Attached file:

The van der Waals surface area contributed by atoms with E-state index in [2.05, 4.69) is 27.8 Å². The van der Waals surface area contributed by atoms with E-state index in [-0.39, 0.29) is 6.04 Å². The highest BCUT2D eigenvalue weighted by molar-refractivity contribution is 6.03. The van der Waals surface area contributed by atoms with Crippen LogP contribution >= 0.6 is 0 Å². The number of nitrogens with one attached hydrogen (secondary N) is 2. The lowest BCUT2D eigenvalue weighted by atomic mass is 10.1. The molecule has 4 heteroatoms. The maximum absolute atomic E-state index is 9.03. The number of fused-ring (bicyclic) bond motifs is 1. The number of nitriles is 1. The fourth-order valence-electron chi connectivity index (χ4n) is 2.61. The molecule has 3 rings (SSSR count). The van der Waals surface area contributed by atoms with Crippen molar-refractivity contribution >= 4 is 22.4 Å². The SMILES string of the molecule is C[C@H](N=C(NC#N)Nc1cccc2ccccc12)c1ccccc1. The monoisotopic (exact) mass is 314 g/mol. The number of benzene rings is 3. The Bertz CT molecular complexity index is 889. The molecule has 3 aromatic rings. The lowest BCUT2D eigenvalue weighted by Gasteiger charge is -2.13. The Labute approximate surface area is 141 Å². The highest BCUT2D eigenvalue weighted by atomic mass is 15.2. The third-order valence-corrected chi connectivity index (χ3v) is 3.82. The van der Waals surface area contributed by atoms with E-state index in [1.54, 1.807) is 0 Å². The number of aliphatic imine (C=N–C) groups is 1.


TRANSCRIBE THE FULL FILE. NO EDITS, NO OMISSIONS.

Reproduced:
The van der Waals surface area contributed by atoms with E-state index in [2.05, 4.69) is 27.8 Å². The van der Waals surface area contributed by atoms with E-state index in [-0.39, 0.29) is 6.04 Å². The highest BCUT2D eigenvalue weighted by molar-refractivity contribution is 6.03. The van der Waals surface area contributed by atoms with Crippen LogP contribution >= 0.6 is 0 Å². The number of nitrogens with one attached hydrogen (secondary N) is 2. The lowest BCUT2D eigenvalue weighted by atomic mass is 10.1. The molecule has 4 heteroatoms. The maximum absolute atomic E-state index is 9.03. The number of fused-ring (bicyclic) bond motifs is 1. The number of nitriles is 1. The fourth-order valence-electron chi connectivity index (χ4n) is 2.61. The molecule has 3 rings (SSSR count). The van der Waals surface area contributed by atoms with Crippen molar-refractivity contribution >= 4 is 22.4 Å². The SMILES string of the molecule is C[C@H](N=C(NC#N)Nc1cccc2ccccc12)c1ccccc1. The monoisotopic (exact) mass is 314 g/mol. The number of benzene rings is 3. The Bertz CT molecular complexity index is 889. The molecule has 3 aromatic rings. The lowest BCUT2D eigenvalue weighted by Gasteiger charge is -2.13. The Labute approximate surface area is 141 Å². The highest BCUT2D eigenvalue weighted by atomic mass is 15.2. The third-order valence-corrected chi connectivity index (χ3v) is 3.82. The van der Waals surface area contributed by atoms with E-state index in [1.54, 1.807) is 0 Å². The number of aliphatic imine (C=N–C) groups is 1.